True Detective is an anthology series where police investigations discover the personal and professional secrets of those involved, cops and suspects alike, whether they be lawful or unlawful findings.
A bizarre homicide joins three police officers and career criminal, all of whom must navigate the threads of a conspiracy web and disloyalty throughout the background of California. Colin Farrell (Saving Mr Banks) plays a man called Ray Velcoro, a detective with a drinking problem and a debt to the mob. Vince Vaughn (The Watch) is Frank Semyon, an entrepreneur who is in danger of losing everything he built. Rachel McAdams (Spotlight) plays a Ventura County Sheriff’s detective and is often conflicted with the system she serves whilst Taylor Kitsch (X-Men Origins: Wolverine) plays war veteran and motorcycle cop, Officer Paul Woodrugh. When he discovers a crime scene, he triggers a whole conglomerate of events which entwine three different law enforcement groups, multiple criminal enterprises and a whole ton of money.
Our four main characters are a quartet of severely broken people. Colin Farrell’s Ray Velcoro and Rachel McAdams’ Ani hold the mantle of being the most broken. There were times throughout the season where you see these two characters at their most vulnerable, and it turns out that Ani puts on this hard exterior but she’s not completely shatterproof. The season wins with the change of direction from season one. Where season one was a Southern Gothic crime drama, season two is a mafia crime drama, akin to Fargo‘s killer second season. I think I’m alone in saying that “I liked this season.” Vince Vaughn portrays this Henry Hill-esque career gangster. “For as long as I can remember, I’ve always wanted to be a gangster” says Henry Hill and Frank has known no other life than life as part of the mob. Vince plays his role to absolute perfection. I wish he’d do more serious roles because it suits him, rather than doing those god awful comedies.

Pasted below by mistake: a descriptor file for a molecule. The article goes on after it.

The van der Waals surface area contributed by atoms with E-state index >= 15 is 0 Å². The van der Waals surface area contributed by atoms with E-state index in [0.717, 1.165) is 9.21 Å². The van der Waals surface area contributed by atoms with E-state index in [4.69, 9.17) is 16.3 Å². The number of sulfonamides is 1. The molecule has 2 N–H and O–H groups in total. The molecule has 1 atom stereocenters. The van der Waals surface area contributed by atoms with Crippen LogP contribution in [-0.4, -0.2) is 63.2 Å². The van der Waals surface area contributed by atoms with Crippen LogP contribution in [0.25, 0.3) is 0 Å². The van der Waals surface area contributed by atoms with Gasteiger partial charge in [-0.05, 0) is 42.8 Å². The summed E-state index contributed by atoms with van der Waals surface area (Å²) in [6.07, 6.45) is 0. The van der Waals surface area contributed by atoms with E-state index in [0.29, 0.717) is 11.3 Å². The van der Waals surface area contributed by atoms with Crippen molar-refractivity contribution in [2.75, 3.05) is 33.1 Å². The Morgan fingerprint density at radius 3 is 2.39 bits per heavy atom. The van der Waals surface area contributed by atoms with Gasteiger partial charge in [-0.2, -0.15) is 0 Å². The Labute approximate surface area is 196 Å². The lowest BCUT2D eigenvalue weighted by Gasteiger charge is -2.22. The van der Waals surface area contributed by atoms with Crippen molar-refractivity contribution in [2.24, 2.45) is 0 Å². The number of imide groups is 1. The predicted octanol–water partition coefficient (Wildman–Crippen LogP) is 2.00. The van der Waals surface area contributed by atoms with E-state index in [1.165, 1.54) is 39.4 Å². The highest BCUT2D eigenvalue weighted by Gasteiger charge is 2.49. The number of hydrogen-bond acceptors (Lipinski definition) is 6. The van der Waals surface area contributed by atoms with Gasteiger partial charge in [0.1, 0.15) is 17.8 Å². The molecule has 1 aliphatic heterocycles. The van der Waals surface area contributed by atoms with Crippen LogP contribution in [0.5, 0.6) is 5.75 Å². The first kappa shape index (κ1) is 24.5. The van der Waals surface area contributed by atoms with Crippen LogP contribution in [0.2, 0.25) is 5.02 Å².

In terms of acting performances, this season is a winner. Colin Farrell kills it. On paper, this quartet of actors don’t seem like much but they gel nicely onscreen. Season two is a wildcard and is not to everyone’s taste and I think it gets panned and dismissed by so many people because season one was so good. Anything that came afterwards, is going to seem tame in comparison. Farrell gives a five-star performance. His contempt, anger and hopelessness were evident much of the time and I’m glad he wasn’t “whacked” early on. I loved Rachel McAdams as well. She’s great in everything she’s in and I think she’s a severely underrated talent. Taylor Kitsch is still quite an unknown name, but I think he was good to watch, though he could brood a little less and I feel his character was waste due to lack of character development. There were moments of season two that did drag but then it pulled itself back. At moments, “…I thought I was out, but they pulled me back in” quoted from the brutal and cultly followed, HBO’s The Sopranos.
The pacing of season two wasn’t up to the standard of season one because season one was in its own league. Season two was always going to be bad in comparison. I think season two was great, but it didn’t feel like True Detective. It was an excellently made cop drama. It had the darkness of BBC’s Luther but the aura of Goodfellas or even The Sopranos. It even felt a bit like LA Confidential. We also have a number of supporting characters at play including the incredible James Frain as Lt Kevin Burris where he stole every scene he was in. James Frain is a phenomenal actor, from True Blood to White Queen to Marvel’s Agent Carter and even to Orphan Black and Gotham. James Frain is another one of those low-key actors who needs to be in more high-profile projects. It’s only a matter of time before he gets picked up by Warner Bros (DCEU) or even by shows like Outlander (Starz), Vikings (History Channel) or any other of the high-profile TV shows.
All in all, a great season filled with: great acting performances, a dark and mobbed up storyline as well as being intrinsically intriguing amidst themes like ethics, morality and politics.